Toxic Positivity: 10 Things Not to Say When Someone Is Feeling Down


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“When you can’t look on the bright side, I will sit with you in the dark.” ~Unknown

It’s hard and uncomfortable to sit with pain, our own or someone else’s.

We don’t like to see people hurting, especially people we love, because we instinctively want to make them feel better, and we feel powerless if we think we can’t.

We feel like we have to do something. We have to say something. We have to somehow pull them out of the darkness—and we often try to do this by dousing them with light.

We do this to ourselves as well, and it’s painfully invalidating.

“Look on the bright side!” we might say, forgetting it’s possible to feel gratitude and sorrow at the same time. To have perspective and pain simultaneously.

“Don’t be so negative!” we might say. As if it’s bad to express or even feel heavier emotions—like anger, sadness, fear, disappointment, frustration, and annoyance.

And the worst trap of all: We convince ourselves that all this toxic positivity is shaping us a better future. As if a “positive” mind always leads to a “positive” life.

But I’ve found that the dichotomy of “positive” and “negative” vastly oversimplifies the messiness of being human. And it compels us to minimize our complex feelings instead of giving ourselves permission and space to work through them.

That’s what gives us hope—not pretending that all we see is light but sitting in the darkness until we’re ready to find it.

The following are ten things I believe we need to stop saying to ourselves and each other, and how we can offer validation and nurture healthy optimism instead.

1. Toxic Positivity: Just stay positive and things will work out.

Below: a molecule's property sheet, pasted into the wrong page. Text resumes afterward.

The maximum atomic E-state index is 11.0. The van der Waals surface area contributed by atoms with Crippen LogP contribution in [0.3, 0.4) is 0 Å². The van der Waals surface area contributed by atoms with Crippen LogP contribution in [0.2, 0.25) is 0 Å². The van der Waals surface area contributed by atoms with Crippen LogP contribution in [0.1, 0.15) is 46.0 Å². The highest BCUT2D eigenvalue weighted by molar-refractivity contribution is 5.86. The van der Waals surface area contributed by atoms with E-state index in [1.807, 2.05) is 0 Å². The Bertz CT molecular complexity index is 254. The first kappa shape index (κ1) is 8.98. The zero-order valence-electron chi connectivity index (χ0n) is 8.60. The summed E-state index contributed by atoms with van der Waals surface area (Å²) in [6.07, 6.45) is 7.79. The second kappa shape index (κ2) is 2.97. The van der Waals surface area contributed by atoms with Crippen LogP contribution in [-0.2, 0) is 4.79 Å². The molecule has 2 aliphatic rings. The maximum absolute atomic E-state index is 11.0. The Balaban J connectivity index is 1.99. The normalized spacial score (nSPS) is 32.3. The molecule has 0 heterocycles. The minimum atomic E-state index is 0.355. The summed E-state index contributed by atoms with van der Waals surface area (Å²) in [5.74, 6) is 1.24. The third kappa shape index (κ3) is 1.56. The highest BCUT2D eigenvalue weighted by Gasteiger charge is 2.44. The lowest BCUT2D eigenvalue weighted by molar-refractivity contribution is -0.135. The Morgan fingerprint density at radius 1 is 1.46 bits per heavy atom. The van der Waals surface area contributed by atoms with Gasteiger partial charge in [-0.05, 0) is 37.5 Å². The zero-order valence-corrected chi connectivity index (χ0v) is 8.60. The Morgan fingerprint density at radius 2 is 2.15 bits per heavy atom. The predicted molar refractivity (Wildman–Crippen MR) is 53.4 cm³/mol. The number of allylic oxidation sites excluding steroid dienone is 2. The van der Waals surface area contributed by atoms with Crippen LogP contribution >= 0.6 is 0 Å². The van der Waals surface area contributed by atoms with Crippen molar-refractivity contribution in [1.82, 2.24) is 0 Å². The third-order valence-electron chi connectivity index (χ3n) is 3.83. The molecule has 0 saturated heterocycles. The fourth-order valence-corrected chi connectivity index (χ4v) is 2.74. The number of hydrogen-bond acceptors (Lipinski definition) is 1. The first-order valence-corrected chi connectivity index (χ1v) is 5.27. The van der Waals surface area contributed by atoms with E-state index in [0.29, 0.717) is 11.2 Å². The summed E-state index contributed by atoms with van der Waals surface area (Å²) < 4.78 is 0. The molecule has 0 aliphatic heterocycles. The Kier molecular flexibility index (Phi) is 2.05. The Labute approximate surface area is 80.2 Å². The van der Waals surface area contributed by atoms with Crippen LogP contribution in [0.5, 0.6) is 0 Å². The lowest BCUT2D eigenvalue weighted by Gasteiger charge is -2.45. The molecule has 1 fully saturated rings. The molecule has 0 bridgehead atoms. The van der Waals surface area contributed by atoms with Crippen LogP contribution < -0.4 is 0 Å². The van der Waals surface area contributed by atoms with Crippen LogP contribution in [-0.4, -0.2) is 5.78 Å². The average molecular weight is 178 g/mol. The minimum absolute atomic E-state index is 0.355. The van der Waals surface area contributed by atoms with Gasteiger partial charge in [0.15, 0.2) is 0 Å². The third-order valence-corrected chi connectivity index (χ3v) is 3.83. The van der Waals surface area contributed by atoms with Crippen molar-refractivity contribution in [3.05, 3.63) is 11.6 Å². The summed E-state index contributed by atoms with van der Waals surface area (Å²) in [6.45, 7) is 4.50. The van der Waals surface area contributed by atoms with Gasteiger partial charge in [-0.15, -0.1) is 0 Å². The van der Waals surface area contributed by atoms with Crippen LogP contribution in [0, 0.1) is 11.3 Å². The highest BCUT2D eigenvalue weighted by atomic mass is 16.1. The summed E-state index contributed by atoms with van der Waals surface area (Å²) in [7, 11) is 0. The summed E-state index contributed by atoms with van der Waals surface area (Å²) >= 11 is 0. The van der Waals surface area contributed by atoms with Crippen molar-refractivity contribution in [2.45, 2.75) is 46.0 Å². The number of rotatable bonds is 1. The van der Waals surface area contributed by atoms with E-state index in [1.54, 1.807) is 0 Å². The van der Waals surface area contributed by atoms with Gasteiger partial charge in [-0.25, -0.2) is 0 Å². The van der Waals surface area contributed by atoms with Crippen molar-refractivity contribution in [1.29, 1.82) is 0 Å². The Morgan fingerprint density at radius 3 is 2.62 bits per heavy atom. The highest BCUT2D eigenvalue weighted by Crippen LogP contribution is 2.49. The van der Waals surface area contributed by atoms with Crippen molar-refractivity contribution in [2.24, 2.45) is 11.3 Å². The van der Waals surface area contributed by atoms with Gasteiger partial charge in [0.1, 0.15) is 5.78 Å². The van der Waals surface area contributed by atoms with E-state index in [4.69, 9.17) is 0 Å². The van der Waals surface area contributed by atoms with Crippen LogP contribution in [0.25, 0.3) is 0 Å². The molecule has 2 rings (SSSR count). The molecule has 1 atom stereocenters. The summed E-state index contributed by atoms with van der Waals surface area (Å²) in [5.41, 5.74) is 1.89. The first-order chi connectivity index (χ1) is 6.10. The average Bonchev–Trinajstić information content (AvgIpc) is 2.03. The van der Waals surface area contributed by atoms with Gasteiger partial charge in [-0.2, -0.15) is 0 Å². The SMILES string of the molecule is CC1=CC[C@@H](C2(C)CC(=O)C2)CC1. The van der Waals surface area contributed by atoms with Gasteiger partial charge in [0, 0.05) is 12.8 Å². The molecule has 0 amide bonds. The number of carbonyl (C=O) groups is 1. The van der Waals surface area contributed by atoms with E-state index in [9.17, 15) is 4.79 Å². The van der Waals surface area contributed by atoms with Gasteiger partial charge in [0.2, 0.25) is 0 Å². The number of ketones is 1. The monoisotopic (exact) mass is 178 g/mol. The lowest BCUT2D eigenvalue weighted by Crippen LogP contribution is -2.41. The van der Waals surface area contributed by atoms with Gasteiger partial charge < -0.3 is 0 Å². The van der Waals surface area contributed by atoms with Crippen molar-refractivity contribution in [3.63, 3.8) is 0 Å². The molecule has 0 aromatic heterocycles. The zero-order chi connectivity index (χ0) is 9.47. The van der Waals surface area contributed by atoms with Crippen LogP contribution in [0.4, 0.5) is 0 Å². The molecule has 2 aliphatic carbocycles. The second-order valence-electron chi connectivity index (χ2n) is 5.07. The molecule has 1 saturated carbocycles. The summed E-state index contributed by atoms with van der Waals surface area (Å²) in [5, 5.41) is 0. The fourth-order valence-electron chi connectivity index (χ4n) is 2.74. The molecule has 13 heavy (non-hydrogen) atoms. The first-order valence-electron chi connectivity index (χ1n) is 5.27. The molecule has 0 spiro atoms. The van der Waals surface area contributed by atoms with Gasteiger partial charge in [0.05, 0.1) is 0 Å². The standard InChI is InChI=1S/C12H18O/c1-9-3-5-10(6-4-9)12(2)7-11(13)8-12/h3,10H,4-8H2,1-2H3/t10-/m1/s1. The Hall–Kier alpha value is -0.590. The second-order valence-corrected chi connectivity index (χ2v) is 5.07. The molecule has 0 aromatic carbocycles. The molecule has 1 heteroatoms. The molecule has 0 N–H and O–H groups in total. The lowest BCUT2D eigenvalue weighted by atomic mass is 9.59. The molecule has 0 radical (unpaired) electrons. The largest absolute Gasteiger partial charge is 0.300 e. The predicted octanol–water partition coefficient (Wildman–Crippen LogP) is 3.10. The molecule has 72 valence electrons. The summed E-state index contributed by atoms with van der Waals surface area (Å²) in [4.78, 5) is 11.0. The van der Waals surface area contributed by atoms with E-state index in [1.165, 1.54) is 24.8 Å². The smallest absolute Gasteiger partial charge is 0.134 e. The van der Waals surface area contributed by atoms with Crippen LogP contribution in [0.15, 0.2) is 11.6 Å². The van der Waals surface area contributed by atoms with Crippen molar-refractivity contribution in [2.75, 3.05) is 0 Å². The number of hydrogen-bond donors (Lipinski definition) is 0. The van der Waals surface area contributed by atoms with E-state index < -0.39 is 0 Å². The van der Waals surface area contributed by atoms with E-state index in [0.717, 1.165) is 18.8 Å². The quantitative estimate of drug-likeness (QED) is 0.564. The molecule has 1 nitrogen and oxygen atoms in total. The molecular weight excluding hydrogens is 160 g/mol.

Reality: Nothing is guaranteed, regardless of your mindset, and it’s okay to have fears and worries about all the things you can’t control. But odds are you’ll feel better if you balance your totally understandable thoughts about everything that could go wrong with thoughts about everything that could go right. And when you feel better, you’ll be better able to see opportunities where before you may have only seen obstacles.

2. Toxic positivity: You’ll be fine.

Reality: If you define “fine” as not dead, then odds are you will be. If you’re hoping for more than just “fine”—if you’re ready to stop merely surviving and start thriving in life—it might take a while.

It’s okay to grieve for all the time you’ve been merely “fine,” and it’s okay to worry about years more of the same. If you let yourself feel those feelings, you’ll be better able to do the things that will help you heal so you can finally leave survival mode and get a lot more out of life.

3. Toxic Positivity: Stop worrying and trust the universe.

Reality: Trusting the universe won’t change that you might get hurt in life, and it’s normal to worry about just how badly that might be.

Instead of trusting in something external, try to trust in yourself. Trust that you’re strong enough to handle whatever is coming, and even if it’s not something you would have chosen, you can learn and grow from it and find a way to make the best of it.

4. Toxic Positivity: If you change your attitude, everything will change.

Reality: None of us has so much power that simply changing our attitude will change our circumstances. And changing your attitude isn’t like flipping a light switch. It can take time to address the limiting beliefs under your thoughts and feelings—beliefs likely adopted through highly traumatic experiences.

Be gentle and patient with yourself as you work toward shifting your internal state, and know that as you begin to see things differently, you’ll be able to slowly make external changes.

5. Toxic Positivity: Focus on how fortunate you are; other people have it worse.

Reality: You’re likely fortunate in many ways, and it’s true that there are people out there with devastating challenges you don’t have. But that doesn’t mean your own struggles and feelings aren’t valid.

Minimizing your pain won’t make it go away. Allow yourself to feel both blessed and stressed instead of shaming yourself for the latter. When you accept your feelings, they’ll loosen their grip on you—so let them in before trying to let them go.